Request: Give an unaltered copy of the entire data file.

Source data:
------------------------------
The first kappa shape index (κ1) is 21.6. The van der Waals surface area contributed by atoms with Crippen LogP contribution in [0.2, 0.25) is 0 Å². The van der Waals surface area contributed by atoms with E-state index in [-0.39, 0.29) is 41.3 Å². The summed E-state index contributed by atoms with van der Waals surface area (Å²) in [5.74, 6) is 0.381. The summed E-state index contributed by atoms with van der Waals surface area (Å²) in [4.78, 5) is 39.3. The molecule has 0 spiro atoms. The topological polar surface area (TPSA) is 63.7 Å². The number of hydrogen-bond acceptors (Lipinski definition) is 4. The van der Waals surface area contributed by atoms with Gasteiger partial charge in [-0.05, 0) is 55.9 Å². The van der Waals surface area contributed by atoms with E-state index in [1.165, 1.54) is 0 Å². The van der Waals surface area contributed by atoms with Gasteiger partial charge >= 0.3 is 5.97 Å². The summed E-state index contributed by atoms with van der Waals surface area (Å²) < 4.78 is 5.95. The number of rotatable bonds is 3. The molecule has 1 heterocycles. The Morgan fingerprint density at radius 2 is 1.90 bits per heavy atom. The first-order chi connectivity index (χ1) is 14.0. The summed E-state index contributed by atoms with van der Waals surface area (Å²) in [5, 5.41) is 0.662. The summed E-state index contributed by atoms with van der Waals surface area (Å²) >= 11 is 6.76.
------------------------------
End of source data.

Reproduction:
The first kappa shape index (κ1) is 21.6. The van der Waals surface area contributed by atoms with Crippen LogP contribution in [0.2, 0.25) is 0 Å². The van der Waals surface area contributed by atoms with E-state index in [-0.39, 0.29) is 41.3 Å². The summed E-state index contributed by atoms with van der Waals surface area (Å²) in [5.74, 6) is 0.381. The summed E-state index contributed by atoms with van der Waals surface area (Å²) in [4.78, 5) is 39.3. The molecule has 0 spiro atoms. The topological polar surface area (TPSA) is 63.7 Å². The number of hydrogen-bond acceptors (Lipinski definition) is 4. The van der Waals surface area contributed by atoms with Gasteiger partial charge in [-0.05, 0) is 55.9 Å². The van der Waals surface area contributed by atoms with E-state index in [1.165, 1.54) is 0 Å². The van der Waals surface area contributed by atoms with Gasteiger partial charge >= 0.3 is 5.97 Å². The summed E-state index contributed by atoms with van der Waals surface area (Å²) < 4.78 is 5.95. The number of rotatable bonds is 3. The molecule has 1 heterocycles. The Morgan fingerprint density at radius 2 is 1.90 bits per heavy atom. The first-order chi connectivity index (χ1) is 14.0. The summed E-state index contributed by atoms with van der Waals surface area (Å²) in [5, 5.41) is 0.662. The summed E-state index contributed by atoms with van der Waals surface area (Å²) >= 11 is 6.76.